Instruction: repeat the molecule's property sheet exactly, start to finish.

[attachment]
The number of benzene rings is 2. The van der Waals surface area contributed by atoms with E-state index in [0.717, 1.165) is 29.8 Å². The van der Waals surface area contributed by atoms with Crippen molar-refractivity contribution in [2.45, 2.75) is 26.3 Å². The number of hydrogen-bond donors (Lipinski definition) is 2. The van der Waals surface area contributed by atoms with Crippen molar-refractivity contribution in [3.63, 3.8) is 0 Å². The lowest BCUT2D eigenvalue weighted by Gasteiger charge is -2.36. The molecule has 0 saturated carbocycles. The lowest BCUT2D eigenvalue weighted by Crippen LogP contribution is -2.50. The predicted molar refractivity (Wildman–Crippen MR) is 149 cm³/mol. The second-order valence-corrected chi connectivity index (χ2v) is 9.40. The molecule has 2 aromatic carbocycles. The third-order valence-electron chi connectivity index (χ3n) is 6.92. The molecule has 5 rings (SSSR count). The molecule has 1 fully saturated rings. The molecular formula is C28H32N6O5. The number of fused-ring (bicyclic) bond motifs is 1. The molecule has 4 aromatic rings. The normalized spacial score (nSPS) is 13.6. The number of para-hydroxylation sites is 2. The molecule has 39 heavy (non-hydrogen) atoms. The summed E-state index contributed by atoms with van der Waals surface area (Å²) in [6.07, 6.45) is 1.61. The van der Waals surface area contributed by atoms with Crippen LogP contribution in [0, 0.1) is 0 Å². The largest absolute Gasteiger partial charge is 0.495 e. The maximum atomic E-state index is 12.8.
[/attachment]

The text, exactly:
The number of benzene rings is 2. The van der Waals surface area contributed by atoms with E-state index in [0.717, 1.165) is 29.8 Å². The van der Waals surface area contributed by atoms with Crippen molar-refractivity contribution in [2.45, 2.75) is 26.3 Å². The number of hydrogen-bond donors (Lipinski definition) is 2. The van der Waals surface area contributed by atoms with Crippen molar-refractivity contribution in [3.63, 3.8) is 0 Å². The lowest BCUT2D eigenvalue weighted by Gasteiger charge is -2.36. The molecule has 0 saturated carbocycles. The lowest BCUT2D eigenvalue weighted by Crippen LogP contribution is -2.50. The predicted molar refractivity (Wildman–Crippen MR) is 149 cm³/mol. The second-order valence-corrected chi connectivity index (χ2v) is 9.40. The molecule has 2 aromatic carbocycles. The third-order valence-electron chi connectivity index (χ3n) is 6.92. The molecule has 5 rings (SSSR count). The molecule has 1 fully saturated rings. The molecular formula is C28H32N6O5. The number of fused-ring (bicyclic) bond motifs is 1. The molecule has 4 aromatic rings. The normalized spacial score (nSPS) is 13.6. The number of para-hydroxylation sites is 2. The molecule has 39 heavy (non-hydrogen) atoms. The summed E-state index contributed by atoms with van der Waals surface area (Å²) in [6.07, 6.45) is 1.61. The van der Waals surface area contributed by atoms with Crippen LogP contribution in [0, 0.1) is 0 Å². The largest absolute Gasteiger partial charge is 0.495 e. The maximum atomic E-state index is 12.8.